Though I cannot make any claims to be a person who had done much to alleviate the suffering of people yet I must say that I have this incline towards people who suffer.As part of my personal mission statement "inspire the lowly", this idea of helping the weak and vulnerable and standing by them had always got me into a fix now and then. "You hang out with losers and you will become one" my friend used to advise.
I was a little confused, so to speak. After all we have been brought up with this attitude that the weak need protection, care and pity and that only the strong can provide. The weaklings are a drain while the strong are fruitful. Even the church celebrates the strong but equating strength and wealth to blessings and lack of it to curse.
Three months ago my eyes were opened when I heard about WEAK HUMANISM from Prof Anatagiri...As you will read from by blog entry - I was taken aback. Most of my constructs in my Mind came crashing down.
And now this article "Ecce Homo: To welcome the suffering is the sign of our humanity" by Xavier Le Pichon explains in detail about this.
Prabhu Guptara, a noted business professor and specialist on long-term global trends, offers this critique of President Obama’s proposed overhaul of financial regulation. In his article he writes (link to original article)
"why should it be necessary to have organizations that are “too big to fail” in the first place? Switzerland has just made the first moves to shrink the large institutions that are based there."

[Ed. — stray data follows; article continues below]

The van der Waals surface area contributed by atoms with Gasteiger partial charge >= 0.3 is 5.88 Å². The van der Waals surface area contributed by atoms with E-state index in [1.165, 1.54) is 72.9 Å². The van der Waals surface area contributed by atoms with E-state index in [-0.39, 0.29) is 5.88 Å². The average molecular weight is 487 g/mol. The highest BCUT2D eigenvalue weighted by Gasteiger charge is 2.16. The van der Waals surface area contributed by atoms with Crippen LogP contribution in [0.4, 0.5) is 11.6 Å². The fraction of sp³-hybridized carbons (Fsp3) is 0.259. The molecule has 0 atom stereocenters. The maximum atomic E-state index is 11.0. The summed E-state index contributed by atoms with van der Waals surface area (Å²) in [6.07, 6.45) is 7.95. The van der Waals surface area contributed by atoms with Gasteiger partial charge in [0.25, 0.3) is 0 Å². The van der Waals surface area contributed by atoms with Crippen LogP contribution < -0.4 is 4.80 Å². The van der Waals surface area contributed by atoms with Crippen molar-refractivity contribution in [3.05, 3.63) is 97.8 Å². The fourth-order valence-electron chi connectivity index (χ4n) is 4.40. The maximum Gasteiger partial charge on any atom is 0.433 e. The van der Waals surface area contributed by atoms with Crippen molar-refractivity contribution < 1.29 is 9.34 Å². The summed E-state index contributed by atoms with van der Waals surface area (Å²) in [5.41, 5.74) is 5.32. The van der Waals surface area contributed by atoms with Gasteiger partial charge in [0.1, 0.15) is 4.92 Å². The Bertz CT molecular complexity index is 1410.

The recent economic crisis is a fair example on how the 'strong, big and mighty" have plunged the financial world into crisis.
Our planet is heating up and one of the first casualties will be the crops that supply our food. Scientists are working overtime to find solutions including going back to the ancestral origins of our staple foods.
Australian scientist Dr Ken Street is on journey from the drought ravaged farms of Australia, to the heart of the Middle East, to the mountains of Tajikistan where to hunt for plant genes that will help our food withstand the impact of 21st century global warming.
The cobwebs in my mind are clearing up. Even as far as 3 days ago I was talking the parents of a 'special child'...I was trying to encourage the parents, advising them not to accept the situation by work with the intent of making the child strong and normal.
Some words of comfort? I should have looked at the child inspite of all the challenges as a strong one, a wonderful gift of God to the world.